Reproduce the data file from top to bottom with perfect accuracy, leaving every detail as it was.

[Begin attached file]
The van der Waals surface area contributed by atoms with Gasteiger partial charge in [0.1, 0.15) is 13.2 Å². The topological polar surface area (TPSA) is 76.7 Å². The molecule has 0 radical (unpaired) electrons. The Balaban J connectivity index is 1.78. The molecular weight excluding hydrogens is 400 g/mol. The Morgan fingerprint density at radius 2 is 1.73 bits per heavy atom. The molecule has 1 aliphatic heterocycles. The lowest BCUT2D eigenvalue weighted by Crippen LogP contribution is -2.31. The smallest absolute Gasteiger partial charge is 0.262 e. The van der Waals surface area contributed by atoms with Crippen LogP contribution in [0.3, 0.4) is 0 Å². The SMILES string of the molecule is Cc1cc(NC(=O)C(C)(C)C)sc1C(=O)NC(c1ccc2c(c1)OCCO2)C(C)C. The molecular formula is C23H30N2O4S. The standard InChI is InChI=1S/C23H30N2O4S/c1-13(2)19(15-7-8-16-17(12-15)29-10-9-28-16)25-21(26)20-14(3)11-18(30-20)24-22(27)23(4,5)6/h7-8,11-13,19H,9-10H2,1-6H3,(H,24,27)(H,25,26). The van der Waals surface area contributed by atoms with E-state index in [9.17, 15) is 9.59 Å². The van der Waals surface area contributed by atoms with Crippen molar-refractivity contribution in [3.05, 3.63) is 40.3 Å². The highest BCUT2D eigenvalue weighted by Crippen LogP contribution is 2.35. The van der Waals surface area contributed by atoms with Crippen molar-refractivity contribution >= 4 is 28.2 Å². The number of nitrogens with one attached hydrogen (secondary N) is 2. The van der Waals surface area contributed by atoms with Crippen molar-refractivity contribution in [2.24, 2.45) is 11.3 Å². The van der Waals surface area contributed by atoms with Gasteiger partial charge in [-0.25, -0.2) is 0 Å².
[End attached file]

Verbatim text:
The van der Waals surface area contributed by atoms with Gasteiger partial charge in [0.1, 0.15) is 13.2 Å². The topological polar surface area (TPSA) is 76.7 Å². The molecule has 0 radical (unpaired) electrons. The Balaban J connectivity index is 1.78. The molecular weight excluding hydrogens is 400 g/mol. The Morgan fingerprint density at radius 2 is 1.73 bits per heavy atom. The molecule has 1 aliphatic heterocycles. The lowest BCUT2D eigenvalue weighted by Crippen LogP contribution is -2.31. The smallest absolute Gasteiger partial charge is 0.262 e. The van der Waals surface area contributed by atoms with Crippen LogP contribution in [0.3, 0.4) is 0 Å². The SMILES string of the molecule is Cc1cc(NC(=O)C(C)(C)C)sc1C(=O)NC(c1ccc2c(c1)OCCO2)C(C)C. The molecular formula is C23H30N2O4S. The standard InChI is InChI=1S/C23H30N2O4S/c1-13(2)19(15-7-8-16-17(12-15)29-10-9-28-16)25-21(26)20-14(3)11-18(30-20)24-22(27)23(4,5)6/h7-8,11-13,19H,9-10H2,1-6H3,(H,24,27)(H,25,26). The van der Waals surface area contributed by atoms with E-state index in [9.17, 15) is 9.59 Å². The van der Waals surface area contributed by atoms with Crippen molar-refractivity contribution in [3.05, 3.63) is 40.3 Å². The highest BCUT2D eigenvalue weighted by Crippen LogP contribution is 2.35. The van der Waals surface area contributed by atoms with Crippen molar-refractivity contribution >= 4 is 28.2 Å². The number of nitrogens with one attached hydrogen (secondary N) is 2. The van der Waals surface area contributed by atoms with Crippen molar-refractivity contribution in [2.24, 2.45) is 11.3 Å². The van der Waals surface area contributed by atoms with Gasteiger partial charge in [-0.25, -0.2) is 0 Å².